Read carefully, because I'll only say this once

A few weeks ago, the three of us packed up and headed out of town right after Thanksgiving. We had made plans to meet some friends (and their three kids) at a water park resort. Our families have been friends for a long time and in fact we are planning a 20th wedding anniversary trip with them in the summer. They got married just a few weeks after we did.

Our rooms at the resort were not yet ready when we arrived on Saturday. However, we were informed that in addition to the water park passes we would receive, our Groupon package included free passes to the indoor amusement park just down the hall. We decided to go to the amusement park first and kill some time until our rooms were ready. The first ride I spotted was a huge Ferris wheel. I don't think I'd ever seen an indoor Ferris wheel. I mentioned to my family that I wanted to ride the Ferris wheel at some point. I was also interested in the go-karts.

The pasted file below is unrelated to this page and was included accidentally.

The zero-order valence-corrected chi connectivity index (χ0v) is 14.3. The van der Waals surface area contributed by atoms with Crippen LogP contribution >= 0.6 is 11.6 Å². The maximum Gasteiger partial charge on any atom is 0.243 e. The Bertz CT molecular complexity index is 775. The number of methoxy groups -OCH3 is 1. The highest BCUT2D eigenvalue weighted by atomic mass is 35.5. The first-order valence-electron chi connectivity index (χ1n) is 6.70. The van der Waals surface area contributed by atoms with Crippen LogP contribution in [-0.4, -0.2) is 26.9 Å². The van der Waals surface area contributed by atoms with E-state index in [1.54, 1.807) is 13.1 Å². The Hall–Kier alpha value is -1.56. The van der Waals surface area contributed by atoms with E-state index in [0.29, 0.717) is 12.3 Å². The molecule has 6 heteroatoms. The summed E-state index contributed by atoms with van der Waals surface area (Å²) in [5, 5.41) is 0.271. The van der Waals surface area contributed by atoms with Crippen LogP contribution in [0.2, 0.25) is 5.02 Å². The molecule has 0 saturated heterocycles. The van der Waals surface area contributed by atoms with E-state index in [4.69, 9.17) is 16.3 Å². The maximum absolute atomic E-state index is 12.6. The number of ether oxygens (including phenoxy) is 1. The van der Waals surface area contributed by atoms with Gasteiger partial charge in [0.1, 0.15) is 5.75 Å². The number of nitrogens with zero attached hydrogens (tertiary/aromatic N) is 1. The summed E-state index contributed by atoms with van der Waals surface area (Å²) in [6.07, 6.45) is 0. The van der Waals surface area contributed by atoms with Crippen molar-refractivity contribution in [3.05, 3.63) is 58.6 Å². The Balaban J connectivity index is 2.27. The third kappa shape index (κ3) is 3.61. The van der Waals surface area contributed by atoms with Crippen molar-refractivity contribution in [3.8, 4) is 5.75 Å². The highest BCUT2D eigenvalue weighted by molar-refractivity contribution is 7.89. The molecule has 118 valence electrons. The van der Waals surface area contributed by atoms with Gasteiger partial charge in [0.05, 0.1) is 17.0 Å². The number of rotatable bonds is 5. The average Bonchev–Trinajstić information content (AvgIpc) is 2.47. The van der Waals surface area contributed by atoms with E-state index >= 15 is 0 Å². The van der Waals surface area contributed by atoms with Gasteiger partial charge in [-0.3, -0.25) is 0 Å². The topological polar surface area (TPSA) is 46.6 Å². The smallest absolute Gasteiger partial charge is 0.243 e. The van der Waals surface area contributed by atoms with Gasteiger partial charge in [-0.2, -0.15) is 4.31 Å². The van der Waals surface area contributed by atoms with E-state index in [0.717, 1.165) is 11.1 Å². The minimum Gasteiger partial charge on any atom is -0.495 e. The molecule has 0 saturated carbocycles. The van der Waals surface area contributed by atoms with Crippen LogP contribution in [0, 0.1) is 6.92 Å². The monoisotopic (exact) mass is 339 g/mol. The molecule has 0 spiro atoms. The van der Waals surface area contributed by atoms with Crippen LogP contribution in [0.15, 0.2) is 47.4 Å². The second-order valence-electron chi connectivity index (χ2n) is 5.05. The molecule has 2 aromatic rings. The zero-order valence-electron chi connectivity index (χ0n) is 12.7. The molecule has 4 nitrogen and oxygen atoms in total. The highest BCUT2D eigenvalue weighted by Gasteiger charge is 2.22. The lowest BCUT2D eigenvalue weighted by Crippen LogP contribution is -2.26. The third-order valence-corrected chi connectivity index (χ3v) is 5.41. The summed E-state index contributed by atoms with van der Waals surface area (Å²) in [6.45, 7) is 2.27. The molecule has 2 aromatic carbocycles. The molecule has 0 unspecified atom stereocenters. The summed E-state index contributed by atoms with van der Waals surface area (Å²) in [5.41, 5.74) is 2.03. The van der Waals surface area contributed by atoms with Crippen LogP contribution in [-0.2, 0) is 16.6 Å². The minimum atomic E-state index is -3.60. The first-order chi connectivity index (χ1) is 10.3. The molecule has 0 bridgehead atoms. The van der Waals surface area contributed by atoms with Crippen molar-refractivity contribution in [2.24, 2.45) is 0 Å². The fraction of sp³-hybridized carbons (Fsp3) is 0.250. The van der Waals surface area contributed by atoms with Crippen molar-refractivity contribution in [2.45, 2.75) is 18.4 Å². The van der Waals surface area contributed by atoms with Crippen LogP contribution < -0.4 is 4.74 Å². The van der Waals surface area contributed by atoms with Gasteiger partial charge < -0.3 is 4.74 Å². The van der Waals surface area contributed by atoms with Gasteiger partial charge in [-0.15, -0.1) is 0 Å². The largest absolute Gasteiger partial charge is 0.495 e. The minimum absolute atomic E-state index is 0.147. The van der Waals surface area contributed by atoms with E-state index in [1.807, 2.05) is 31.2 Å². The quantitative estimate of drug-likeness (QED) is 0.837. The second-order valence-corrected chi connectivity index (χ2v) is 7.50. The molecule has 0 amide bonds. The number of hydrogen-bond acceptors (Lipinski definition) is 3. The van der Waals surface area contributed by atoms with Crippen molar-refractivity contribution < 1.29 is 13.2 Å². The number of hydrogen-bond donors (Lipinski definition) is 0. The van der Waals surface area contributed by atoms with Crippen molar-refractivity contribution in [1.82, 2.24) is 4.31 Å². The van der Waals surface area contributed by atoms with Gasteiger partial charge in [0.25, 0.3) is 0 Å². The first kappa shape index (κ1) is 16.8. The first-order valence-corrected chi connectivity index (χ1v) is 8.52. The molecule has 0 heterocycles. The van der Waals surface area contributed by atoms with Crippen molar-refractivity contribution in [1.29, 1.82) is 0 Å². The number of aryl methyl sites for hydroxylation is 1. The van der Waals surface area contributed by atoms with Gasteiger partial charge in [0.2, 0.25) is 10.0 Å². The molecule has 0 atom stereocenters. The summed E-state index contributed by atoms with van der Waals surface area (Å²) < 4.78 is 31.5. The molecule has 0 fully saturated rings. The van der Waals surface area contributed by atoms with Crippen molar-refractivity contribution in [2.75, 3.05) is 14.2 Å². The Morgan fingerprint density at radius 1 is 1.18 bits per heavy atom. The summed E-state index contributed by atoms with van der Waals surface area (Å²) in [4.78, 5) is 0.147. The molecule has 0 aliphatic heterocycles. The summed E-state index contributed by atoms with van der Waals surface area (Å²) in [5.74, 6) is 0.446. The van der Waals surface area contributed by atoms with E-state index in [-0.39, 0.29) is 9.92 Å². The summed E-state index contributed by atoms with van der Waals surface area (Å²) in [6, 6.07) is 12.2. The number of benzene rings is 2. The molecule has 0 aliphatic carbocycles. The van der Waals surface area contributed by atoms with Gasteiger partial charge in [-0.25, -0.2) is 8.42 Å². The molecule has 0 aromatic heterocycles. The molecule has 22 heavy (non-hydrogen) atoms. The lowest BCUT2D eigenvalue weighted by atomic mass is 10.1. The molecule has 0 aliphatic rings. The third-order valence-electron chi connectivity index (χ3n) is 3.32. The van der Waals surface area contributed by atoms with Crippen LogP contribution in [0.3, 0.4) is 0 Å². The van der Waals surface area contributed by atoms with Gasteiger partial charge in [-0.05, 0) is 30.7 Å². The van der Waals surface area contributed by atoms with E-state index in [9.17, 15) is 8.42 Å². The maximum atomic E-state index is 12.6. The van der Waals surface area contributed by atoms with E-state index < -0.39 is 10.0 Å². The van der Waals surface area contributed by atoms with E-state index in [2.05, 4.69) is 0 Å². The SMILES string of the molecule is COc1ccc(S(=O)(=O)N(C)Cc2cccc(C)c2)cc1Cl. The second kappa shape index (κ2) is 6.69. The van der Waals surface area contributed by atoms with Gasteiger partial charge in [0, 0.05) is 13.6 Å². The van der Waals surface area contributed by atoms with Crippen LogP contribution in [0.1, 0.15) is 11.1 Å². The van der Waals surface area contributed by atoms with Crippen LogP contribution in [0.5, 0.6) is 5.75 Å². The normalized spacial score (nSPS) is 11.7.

Most of the members of our group decided to hit a ropes course first. When I'd gotten dressed that morning, I'd put on my swimsuit under my clothes. My look-how-prepared-I-am plan backfired when our itinerary for the day changed. Without the proper "lift and support" that a chick like me needs and requires from a bra, I decided not to climb the ropes course. It just felt like a bad idea. I sat it out and took some photos of my daughter as she climbed higher and higher. After that, the eight of us filed into a small theater containing a virtual shooting game.  You probably won't be surprised to learn that I came in dead last (this is what happens when you are raised by pacifists and don't learn to shoot). Next, the kids got in line for a trio of climbing walls. While we waited, the four adults took turns paying a buck to sit in a massage chair that either felt really good or hurt like a sumbitch, depending on your perception.

Soon, we received text messages that our rooms were ready. We quickly formulated a plan to haul our luggage from our cars to our rooms, head to the water park, and then come back to the amusement park that night.  We figured we'd be all swimmed out but would be up for more fun. "We can do the Ferris wheel and go-carts when we come back," I said to my husband.